Definitely not the same old poutine

P1060238 JOhn arsons' poutine 23-06-2017 15-12-18

John Parsons’ poutine at the Beer Engine

POUTINE sounds like a female follower of Russia’s President Putin but actually it’s a foodie fad which in my sheltered life I’d never come across until a year or two ago. It’s the Canadian version of cheesy chips, that student stand-by, although as I grew up in the Fifties and Sixties the most exciting thing to eat was a late night Wimpy. We never went exotic and put cheese on chips.

Back in 2015 I saw it on the blackboard at Jonty Cork’s eponymous little café on Sharrow Vale Road, Sheffield, and asked what it was. He’d been taught it by a Canadian houseguest who was on a cheesemaking course at Welbeck School of Artisan Food.

The idea was to cook some chips, add cheese curds and bathe the lot with gravy. It is, apparently, a fast food dish which started life in Quebec, the mostly French speaking province of Canada. As I recall Jonty had a bit of a problem getting the right curds – apparently they have to be the same size as the chips – until he settled on a squidgy German mozzarella.

Well it was breakfast so I didn’t get to taste Jonty’s poutine although I saw it on other menus and, once, chalked on a wall. As I’m a bit of a food snob there never seemed to be a cheesy chips moment and then it seemed to fade from fashion.

But I’ve been going to the Beer Engine at the bottom of Cemetery Road quite a bit lately and noticed it on chef John Parsons’ menu. Still, I shunned it in favour of dishes like pig cheek ragu, dipped ox cheek sarni and crab and prawn rice rolls. Then, lunching with fellow foodie blogger and Masterchef contestant Craig Harris, we reckoned that if ever there was a cheesy chips moment it was then.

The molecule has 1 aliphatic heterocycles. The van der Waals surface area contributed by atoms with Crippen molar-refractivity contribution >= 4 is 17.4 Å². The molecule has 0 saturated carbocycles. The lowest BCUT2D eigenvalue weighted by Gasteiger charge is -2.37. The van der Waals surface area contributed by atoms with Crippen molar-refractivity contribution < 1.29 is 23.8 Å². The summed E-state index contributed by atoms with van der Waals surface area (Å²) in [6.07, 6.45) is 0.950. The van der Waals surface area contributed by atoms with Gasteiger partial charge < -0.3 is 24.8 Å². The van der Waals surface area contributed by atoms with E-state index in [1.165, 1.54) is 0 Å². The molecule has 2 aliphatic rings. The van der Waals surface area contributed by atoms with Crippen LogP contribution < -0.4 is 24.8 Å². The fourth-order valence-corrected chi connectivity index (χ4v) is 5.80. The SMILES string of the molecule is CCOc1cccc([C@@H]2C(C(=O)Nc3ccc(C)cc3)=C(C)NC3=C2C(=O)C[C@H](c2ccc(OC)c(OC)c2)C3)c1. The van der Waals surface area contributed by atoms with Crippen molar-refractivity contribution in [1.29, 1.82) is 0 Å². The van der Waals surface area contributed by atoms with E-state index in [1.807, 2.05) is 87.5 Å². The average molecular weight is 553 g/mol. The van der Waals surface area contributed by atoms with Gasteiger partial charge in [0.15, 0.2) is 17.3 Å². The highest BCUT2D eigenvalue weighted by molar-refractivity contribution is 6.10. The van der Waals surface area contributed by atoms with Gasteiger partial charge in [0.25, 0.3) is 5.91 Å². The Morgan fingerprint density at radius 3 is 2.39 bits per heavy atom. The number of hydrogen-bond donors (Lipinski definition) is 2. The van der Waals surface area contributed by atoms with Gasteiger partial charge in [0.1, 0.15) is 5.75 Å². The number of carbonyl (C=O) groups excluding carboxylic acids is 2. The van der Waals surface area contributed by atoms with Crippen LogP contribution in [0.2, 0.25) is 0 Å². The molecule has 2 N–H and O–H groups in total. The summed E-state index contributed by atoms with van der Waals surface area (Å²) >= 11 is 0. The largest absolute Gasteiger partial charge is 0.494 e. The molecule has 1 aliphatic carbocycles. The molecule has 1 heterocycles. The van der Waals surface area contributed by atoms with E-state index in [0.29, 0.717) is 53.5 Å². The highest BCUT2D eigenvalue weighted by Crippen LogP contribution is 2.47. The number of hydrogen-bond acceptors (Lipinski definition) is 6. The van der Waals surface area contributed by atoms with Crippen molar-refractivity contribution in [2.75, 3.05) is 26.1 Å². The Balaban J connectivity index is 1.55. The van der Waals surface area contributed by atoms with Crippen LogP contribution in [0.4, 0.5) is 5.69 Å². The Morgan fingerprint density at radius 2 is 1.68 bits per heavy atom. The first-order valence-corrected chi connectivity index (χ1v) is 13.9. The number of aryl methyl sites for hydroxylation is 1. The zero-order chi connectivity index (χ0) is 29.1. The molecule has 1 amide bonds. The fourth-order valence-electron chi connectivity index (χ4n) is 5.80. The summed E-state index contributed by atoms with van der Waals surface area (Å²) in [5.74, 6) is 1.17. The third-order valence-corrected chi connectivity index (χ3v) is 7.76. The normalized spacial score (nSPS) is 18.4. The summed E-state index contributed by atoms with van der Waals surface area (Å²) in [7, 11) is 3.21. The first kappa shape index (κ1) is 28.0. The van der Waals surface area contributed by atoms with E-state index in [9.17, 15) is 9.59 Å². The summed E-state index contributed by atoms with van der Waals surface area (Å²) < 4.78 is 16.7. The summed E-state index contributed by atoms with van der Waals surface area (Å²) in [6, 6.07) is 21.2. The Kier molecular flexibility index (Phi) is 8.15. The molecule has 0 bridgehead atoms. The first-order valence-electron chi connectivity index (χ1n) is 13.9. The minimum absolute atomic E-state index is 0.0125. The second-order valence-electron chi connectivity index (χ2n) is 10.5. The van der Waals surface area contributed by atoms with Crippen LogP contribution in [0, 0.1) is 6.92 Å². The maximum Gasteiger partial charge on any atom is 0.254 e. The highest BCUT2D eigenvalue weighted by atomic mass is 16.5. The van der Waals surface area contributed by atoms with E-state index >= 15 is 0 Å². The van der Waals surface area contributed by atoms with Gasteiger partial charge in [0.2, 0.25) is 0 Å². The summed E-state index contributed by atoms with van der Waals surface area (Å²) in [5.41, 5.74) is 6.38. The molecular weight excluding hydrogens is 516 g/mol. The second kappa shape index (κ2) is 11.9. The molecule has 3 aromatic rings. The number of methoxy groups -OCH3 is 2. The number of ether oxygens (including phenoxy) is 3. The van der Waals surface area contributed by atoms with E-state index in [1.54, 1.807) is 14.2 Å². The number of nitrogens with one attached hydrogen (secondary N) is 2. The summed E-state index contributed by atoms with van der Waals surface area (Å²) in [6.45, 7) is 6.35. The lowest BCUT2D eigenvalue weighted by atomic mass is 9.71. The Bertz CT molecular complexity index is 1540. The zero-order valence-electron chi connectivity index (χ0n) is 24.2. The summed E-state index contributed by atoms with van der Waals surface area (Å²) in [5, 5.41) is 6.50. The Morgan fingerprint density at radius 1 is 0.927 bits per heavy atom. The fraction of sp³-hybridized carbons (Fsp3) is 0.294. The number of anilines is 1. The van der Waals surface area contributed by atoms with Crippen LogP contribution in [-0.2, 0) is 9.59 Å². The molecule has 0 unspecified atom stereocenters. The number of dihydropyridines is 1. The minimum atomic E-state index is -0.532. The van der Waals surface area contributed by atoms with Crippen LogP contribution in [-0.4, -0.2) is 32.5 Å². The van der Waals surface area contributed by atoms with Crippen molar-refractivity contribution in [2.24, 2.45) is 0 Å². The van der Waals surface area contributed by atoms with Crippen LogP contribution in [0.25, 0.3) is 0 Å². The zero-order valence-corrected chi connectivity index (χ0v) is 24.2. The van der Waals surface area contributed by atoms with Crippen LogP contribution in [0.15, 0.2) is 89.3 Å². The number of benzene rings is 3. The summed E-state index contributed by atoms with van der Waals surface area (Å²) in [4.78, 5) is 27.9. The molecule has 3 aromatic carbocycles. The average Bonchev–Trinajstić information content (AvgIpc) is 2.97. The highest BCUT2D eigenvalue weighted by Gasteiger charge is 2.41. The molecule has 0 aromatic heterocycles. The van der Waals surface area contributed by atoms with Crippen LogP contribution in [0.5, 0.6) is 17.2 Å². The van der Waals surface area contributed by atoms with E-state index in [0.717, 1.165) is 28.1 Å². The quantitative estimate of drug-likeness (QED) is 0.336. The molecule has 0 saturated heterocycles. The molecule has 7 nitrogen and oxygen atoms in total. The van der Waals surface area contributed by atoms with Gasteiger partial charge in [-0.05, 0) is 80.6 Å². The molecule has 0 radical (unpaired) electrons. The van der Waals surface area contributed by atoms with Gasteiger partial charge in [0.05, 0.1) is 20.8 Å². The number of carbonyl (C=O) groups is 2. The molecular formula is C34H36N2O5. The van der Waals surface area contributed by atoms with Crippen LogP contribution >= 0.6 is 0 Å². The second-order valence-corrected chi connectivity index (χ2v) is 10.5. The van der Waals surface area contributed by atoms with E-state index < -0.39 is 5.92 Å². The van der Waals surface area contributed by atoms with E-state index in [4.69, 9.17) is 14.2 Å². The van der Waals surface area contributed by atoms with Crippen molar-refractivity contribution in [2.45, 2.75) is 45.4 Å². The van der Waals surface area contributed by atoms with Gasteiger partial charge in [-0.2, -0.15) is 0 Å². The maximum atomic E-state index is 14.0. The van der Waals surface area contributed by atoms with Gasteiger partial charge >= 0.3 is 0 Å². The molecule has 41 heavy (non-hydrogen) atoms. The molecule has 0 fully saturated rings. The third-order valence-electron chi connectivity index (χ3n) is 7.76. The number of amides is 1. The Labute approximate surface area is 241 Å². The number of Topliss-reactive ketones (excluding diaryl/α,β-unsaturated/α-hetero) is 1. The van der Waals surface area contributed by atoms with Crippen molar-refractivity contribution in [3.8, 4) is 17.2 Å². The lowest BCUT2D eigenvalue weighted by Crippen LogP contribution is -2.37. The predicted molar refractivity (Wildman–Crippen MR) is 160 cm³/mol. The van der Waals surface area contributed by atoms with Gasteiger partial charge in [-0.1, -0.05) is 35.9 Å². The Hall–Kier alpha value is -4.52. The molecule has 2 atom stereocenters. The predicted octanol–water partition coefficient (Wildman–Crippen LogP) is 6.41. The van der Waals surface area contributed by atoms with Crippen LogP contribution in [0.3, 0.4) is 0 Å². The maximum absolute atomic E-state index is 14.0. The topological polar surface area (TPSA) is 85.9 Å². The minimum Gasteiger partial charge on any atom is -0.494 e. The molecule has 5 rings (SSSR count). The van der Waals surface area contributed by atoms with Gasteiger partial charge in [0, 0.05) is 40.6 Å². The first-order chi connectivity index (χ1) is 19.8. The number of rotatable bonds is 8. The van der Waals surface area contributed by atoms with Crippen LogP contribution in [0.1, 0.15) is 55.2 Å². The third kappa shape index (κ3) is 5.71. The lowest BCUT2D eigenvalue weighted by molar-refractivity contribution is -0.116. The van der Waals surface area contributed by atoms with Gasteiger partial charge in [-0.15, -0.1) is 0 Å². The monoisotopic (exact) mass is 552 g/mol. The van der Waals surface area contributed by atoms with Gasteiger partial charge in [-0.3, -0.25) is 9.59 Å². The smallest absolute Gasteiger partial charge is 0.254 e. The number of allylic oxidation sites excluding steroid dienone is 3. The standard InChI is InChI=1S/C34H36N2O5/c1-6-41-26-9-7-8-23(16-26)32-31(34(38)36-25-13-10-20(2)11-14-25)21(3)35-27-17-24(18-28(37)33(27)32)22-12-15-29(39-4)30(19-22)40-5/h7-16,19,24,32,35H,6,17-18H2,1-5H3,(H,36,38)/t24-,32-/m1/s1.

John makes no claims to it being authentic but says it is his Sheffield version. He didn’t use the word but I will, superior. It is listed as Sheffield Poutine: cheesy chips and ox liquor gravy with cinema cheese sauce. I had to ask what this last was and was told it squirts out of a bottle. See what I mean about a sheltered life? The chips were big and fat. The cheese sauce (curds are not the way with this dish) was a béchamel with cheese (I forget which), spiked with paprika, and the gravy the left-over liquor from the ox cheek. It was lovely with a glass of Neepsend Blonde.

“It’s been on the menu since I started. It’s a case of using up whatever is in the kitchen,” said John. It costs £4 and fills you up splendidly. There’s a veggie version but you’d miss the best element, the ox cheek liquor. So is it poutine a Quebecker would recognise? Probably not but I’d take this any day.

We had only one complaint: you needed a hunk of bread or a spoon, which we got. John was taking no criticism. “You do this” – and he mimed picking up the dish and drinking the gravy down – “particularly after a few pints!”

Check out the Beer Engine at and Craig’s excellent blog at

STOP PRESS: John Parsons has now left the Beer Engine (as from August) and is mulling over new plans. It is certainly still worth a visit, particularly for the Korean chicken wings.


I’m a fool for gooseberries

P1060219 gooseberry fool, deluxe version 2017 16-06-2017 20-12-04

Cheap as chips and good enough to eat!

AS a kid, whenever I asked the question how I’d been born my mother would brush me off by saying I had been found under a gooseberry bush. This time of year I spend plenty of time hanging around them, collecting box in hand.

 They are cheap enough in the shops but free gooseberries taste even sweeter, albeit with the addition of a few tablespoons of sugar. I have my own special hunting ground in one of the local parks where I also pick blackcurrants, cherries, apples, damsons and plums in season. I’m not telling you where!

 I am usually surprised no one else bothers but this year I thought someone had beaten me to it at the bigger of two bushes. There were only gooseberries at the highest levels but once I’d got my eye in I found more. The smaller, more accessible bush, had hardly been touched. I quicky collected a shade short of two pounds.